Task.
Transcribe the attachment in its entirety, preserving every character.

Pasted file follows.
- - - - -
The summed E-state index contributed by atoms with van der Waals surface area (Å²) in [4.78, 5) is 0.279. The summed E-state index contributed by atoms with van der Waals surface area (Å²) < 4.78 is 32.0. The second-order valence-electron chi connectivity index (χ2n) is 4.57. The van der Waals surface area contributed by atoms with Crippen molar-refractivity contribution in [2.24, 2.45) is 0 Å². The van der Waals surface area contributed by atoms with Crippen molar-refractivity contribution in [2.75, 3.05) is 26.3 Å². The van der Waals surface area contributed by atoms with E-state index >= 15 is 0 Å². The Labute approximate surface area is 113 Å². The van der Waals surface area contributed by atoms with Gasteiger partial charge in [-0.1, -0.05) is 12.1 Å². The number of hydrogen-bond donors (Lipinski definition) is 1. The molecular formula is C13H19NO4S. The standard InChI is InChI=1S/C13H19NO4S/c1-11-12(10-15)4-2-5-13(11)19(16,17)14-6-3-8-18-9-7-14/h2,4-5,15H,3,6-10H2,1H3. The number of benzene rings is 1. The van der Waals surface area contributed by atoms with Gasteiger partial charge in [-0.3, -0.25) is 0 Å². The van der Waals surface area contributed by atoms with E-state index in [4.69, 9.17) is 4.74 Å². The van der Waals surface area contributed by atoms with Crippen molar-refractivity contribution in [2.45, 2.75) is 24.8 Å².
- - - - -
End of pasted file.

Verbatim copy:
The summed E-state index contributed by atoms with van der Waals surface area (Å²) in [4.78, 5) is 0.279. The summed E-state index contributed by atoms with van der Waals surface area (Å²) < 4.78 is 32.0. The second-order valence-electron chi connectivity index (χ2n) is 4.57. The van der Waals surface area contributed by atoms with Crippen molar-refractivity contribution in [2.24, 2.45) is 0 Å². The van der Waals surface area contributed by atoms with Crippen molar-refractivity contribution in [2.75, 3.05) is 26.3 Å². The van der Waals surface area contributed by atoms with E-state index >= 15 is 0 Å². The Labute approximate surface area is 113 Å². The van der Waals surface area contributed by atoms with Gasteiger partial charge in [-0.1, -0.05) is 12.1 Å². The number of hydrogen-bond donors (Lipinski definition) is 1. The molecular formula is C13H19NO4S. The standard InChI is InChI=1S/C13H19NO4S/c1-11-12(10-15)4-2-5-13(11)19(16,17)14-6-3-8-18-9-7-14/h2,4-5,15H,3,6-10H2,1H3. The number of benzene rings is 1. The van der Waals surface area contributed by atoms with Gasteiger partial charge in [-0.3, -0.25) is 0 Å². The van der Waals surface area contributed by atoms with E-state index in [4.69, 9.17) is 4.74 Å². The van der Waals surface area contributed by atoms with Crippen molar-refractivity contribution in [2.45, 2.75) is 24.8 Å².